|Publication number||US20020139181 A1|
|Application number||US 09/823,978|
|Publication date||Oct 3, 2002|
|Filing date||Apr 3, 2001|
|Priority date||Apr 3, 2001|
|Also published as||CA2379906A1, CA2379906C, US6626034|
|Publication number||09823978, 823978, US 2002/0139181 A1, US 2002/139181 A1, US 20020139181 A1, US 20020139181A1, US 2002139181 A1, US 2002139181A1, US-A1-20020139181, US-A1-2002139181, US2002/0139181A1, US2002/139181A1, US20020139181 A1, US20020139181A1, US2002139181 A1, US2002139181A1|
|Inventors||Jon Marra, Dale Stevens, Kevin Root, Roger Lewis, John LaDuc, Patrick Lacombe|
|Original Assignee||New York Air Brake Corporation|
|Export Citation||BiBTeX, EndNote, RefMan|
|Referenced by (2), Classifications (6), Legal Events (4)|
|External Links: USPTO, USPTO Assignment, Espacenet|
 The present invention relates to pneumatic continuity testers and more specifically to a pneumatic continuity tester on an electrically controlled pneumatic train brake system.
 The brake pipe continuity between the head end unit and the end of train unit must be checked before a train can leave the yard. This method has included connecting the train brake to a source of external air, charging the brake pipe and determining at the end of train whether it received and maintains the charge. With the addition of the end of train device which includes a radio and pressure sensor that can report the pressure at the end of train, an engineer standing at the beginning of the train can pressurize the train brake pipe using the charging system at the head end and monitor the pressure at the end of train device. In both of these types of tests, if the end of train device does not monitor the appropriate pressure, there is a disruption in the brake pipe and the crew would have to walk the train to determine where the continuity of the brake pipe has been interrupted.
 For long trains, there may be more than one locomotive distributed throughout the train. Each locomotive is equipped with charging equipment and a controller. Thus, each locomotive can control the brake pipe and monitor the continuity locally. These type of systems require that the locomotive have a continuity testing capability in addition to a charge capability. This would make the ability to perform the continuity test dependent on the equipment on the individual locomotives. With the advent of electrically controlled pneumatic brakes, ECP, each brake system on the car would include a pressure sensor and a communication device on the network capable of commuting to a head end unit or locomotive. Thus, multiple pressure sensors are available throughout the train between the head end unit and the end of train device.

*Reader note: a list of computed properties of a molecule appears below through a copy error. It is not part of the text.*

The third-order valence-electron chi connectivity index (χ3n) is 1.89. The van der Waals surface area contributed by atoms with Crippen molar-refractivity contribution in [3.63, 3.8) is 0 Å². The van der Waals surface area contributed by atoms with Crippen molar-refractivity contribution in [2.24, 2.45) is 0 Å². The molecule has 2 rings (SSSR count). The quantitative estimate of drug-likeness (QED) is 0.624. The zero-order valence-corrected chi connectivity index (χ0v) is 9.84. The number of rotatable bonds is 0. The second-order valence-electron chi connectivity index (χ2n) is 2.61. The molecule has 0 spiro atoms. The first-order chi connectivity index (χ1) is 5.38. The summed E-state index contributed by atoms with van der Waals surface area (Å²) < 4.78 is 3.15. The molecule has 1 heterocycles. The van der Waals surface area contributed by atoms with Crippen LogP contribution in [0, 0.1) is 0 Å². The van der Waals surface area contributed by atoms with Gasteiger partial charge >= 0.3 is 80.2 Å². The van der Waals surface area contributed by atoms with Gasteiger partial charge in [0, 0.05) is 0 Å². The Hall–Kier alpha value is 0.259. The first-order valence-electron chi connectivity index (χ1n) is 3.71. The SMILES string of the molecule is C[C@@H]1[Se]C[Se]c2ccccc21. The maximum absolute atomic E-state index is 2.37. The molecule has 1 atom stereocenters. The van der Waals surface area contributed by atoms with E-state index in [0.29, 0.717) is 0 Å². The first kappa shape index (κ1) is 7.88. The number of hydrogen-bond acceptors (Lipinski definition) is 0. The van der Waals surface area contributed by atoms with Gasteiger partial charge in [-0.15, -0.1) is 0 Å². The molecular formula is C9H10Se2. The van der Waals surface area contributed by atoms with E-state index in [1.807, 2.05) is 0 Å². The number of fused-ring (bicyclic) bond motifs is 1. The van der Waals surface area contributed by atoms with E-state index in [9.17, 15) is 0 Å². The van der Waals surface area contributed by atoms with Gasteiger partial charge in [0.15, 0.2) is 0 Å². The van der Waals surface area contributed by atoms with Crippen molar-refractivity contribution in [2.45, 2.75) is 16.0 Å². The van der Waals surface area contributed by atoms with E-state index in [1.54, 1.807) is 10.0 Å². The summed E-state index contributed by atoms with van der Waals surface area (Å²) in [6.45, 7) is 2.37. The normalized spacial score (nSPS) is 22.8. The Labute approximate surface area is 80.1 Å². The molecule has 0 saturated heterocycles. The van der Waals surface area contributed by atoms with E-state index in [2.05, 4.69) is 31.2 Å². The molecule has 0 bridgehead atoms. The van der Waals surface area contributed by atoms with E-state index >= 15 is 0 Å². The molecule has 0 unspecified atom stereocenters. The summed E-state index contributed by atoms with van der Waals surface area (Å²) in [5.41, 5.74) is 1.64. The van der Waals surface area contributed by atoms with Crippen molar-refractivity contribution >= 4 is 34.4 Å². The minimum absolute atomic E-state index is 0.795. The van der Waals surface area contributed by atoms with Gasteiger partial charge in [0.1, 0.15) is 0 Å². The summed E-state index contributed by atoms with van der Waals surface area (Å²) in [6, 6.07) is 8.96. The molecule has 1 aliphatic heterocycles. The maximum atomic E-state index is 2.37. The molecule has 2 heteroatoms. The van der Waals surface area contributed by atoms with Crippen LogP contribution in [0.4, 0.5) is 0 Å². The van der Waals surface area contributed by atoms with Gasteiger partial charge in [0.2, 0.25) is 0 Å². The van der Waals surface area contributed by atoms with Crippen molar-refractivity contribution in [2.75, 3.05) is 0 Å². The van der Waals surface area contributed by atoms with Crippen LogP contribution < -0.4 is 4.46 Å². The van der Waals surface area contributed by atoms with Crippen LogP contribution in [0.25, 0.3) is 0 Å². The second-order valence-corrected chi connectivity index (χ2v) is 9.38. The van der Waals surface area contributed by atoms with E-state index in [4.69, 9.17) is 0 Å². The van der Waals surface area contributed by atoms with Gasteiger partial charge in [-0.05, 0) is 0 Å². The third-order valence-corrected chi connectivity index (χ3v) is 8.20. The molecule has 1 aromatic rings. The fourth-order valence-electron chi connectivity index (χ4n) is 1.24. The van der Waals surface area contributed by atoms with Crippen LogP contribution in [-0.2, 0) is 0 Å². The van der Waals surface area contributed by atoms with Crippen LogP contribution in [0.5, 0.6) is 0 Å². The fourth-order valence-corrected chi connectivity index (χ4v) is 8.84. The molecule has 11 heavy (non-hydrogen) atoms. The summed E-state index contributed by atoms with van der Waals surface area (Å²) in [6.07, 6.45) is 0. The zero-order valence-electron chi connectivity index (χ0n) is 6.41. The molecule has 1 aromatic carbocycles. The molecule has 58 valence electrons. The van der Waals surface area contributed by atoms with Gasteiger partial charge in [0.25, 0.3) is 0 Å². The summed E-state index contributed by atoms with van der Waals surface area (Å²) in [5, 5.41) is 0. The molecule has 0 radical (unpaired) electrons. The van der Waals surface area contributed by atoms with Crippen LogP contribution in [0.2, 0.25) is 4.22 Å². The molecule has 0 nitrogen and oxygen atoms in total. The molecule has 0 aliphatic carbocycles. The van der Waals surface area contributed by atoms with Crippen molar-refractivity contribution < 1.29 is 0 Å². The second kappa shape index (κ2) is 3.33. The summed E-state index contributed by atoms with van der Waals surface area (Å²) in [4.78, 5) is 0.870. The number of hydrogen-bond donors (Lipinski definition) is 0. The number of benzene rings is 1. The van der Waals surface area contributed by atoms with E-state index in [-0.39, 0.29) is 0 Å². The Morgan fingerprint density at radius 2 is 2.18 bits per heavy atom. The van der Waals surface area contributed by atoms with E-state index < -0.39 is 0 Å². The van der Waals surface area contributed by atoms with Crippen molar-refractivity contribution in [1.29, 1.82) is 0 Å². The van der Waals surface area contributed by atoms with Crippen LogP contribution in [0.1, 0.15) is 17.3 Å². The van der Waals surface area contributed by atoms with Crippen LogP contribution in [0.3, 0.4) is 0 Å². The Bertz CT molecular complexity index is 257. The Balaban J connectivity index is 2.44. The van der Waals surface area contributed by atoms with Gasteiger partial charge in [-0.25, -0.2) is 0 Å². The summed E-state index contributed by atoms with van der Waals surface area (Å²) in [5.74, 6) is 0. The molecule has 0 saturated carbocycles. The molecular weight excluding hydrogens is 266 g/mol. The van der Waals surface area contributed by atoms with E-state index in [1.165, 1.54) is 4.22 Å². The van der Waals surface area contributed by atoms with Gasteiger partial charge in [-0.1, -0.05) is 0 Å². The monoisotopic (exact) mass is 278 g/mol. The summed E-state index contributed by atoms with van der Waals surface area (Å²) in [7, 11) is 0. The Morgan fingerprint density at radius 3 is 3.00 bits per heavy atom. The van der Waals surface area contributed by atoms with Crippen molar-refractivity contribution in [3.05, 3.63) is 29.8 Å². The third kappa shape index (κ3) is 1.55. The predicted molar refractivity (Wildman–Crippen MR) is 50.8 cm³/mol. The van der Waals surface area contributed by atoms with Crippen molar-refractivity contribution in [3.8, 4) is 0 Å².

The present invention takes advantage of the electrically controlled pneumatic brake system on the train to provide a method of determining brake pipe continuity independent of the capability of other units within the train to determine continuity. The system determines continuity from a head end unit to an end of train unit using a plurality of intermediate brake pipe monitoring and charging devices, all connected in a network with the head end unit end of train unit. The method includes reducing pressure of a charged brake pipe to a predetermined pressure value. The brake pipe is then charged only from the head end unit. Each intermediate brake pipe monitoring and charging device sequentially reports on the network a pressure which is an increase if the brake pipe is continuous between it and the head end unit. Subsequent to receipt of a report of an increased pressure on the network from an intermediate unit, the head end unit commands that intermediate unit to participate in charging the brake pipe. The head end unit determines the brake pipe continuity from the pressure increases reported by the intermediate units. The brake pipe pressure at the end of train device is monitored and reported to the head end unit. The initial charging of the brake pipe uses the head end unit and some, if not all of the intermediate units.